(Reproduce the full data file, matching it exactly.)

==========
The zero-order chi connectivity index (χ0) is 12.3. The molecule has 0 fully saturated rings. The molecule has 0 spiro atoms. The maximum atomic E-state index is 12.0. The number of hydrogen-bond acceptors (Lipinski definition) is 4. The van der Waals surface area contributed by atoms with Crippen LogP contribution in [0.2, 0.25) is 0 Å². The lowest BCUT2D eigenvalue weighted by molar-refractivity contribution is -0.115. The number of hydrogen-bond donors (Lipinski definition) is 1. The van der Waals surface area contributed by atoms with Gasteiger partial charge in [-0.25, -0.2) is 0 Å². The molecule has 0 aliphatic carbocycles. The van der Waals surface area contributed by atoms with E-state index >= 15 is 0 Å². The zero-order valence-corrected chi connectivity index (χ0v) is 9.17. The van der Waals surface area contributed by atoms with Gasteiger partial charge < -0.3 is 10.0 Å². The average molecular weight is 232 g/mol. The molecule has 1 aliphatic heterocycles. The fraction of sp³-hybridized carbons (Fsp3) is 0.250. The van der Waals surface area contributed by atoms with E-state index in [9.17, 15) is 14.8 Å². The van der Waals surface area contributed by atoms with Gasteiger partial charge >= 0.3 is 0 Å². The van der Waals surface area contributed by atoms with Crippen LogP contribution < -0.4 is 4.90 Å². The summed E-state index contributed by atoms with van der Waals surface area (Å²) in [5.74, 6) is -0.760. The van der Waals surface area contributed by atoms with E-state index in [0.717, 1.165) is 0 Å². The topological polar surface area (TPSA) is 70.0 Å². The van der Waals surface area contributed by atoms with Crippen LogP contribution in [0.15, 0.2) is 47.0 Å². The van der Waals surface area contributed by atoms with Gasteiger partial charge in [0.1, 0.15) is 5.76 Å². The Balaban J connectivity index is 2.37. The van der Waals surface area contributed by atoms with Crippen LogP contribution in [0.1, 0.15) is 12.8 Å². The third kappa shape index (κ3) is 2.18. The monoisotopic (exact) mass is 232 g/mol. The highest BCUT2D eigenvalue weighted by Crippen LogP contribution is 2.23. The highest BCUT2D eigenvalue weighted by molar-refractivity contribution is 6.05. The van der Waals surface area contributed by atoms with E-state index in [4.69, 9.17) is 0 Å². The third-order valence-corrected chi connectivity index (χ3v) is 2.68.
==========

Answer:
The zero-order chi connectivity index (χ0) is 12.3. The molecule has 0 fully saturated rings. The molecule has 0 spiro atoms. The maximum atomic E-state index is 12.0. The number of hydrogen-bond acceptors (Lipinski definition) is 4. The van der Waals surface area contributed by atoms with Crippen LogP contribution in [0.2, 0.25) is 0 Å². The lowest BCUT2D eigenvalue weighted by molar-refractivity contribution is -0.115. The number of hydrogen-bond donors (Lipinski definition) is 1. The van der Waals surface area contributed by atoms with Gasteiger partial charge in [-0.25, -0.2) is 0 Å². The molecule has 0 aliphatic carbocycles. The van der Waals surface area contributed by atoms with E-state index >= 15 is 0 Å². The zero-order valence-corrected chi connectivity index (χ0v) is 9.17. The van der Waals surface area contributed by atoms with Gasteiger partial charge < -0.3 is 10.0 Å². The average molecular weight is 232 g/mol. The molecule has 1 aliphatic heterocycles. The fraction of sp³-hybridized carbons (Fsp3) is 0.250. The van der Waals surface area contributed by atoms with E-state index in [9.17, 15) is 14.8 Å². The van der Waals surface area contributed by atoms with Gasteiger partial charge >= 0.3 is 0 Å². The van der Waals surface area contributed by atoms with Crippen LogP contribution < -0.4 is 4.90 Å². The summed E-state index contributed by atoms with van der Waals surface area (Å²) in [5.74, 6) is -0.760. The van der Waals surface area contributed by atoms with E-state index in [0.717, 1.165) is 0 Å². The topological polar surface area (TPSA) is 70.0 Å². The van der Waals surface area contributed by atoms with Crippen LogP contribution in [0.15, 0.2) is 47.0 Å². The van der Waals surface area contributed by atoms with Gasteiger partial charge in [0.1, 0.15) is 5.76 Å². The Balaban J connectivity index is 2.37. The van der Waals surface area contributed by atoms with Crippen LogP contribution in [0.1, 0.15) is 12.8 Å². The third kappa shape index (κ3) is 2.18. The monoisotopic (exact) mass is 232 g/mol. The highest BCUT2D eigenvalue weighted by Crippen LogP contribution is 2.23. The highest BCUT2D eigenvalue weighted by molar-refractivity contribution is 6.05. The van der Waals surface area contributed by atoms with E-state index in [4.69, 9.17) is 0 Å². The third-order valence-corrected chi connectivity index (χ3v) is 2.68.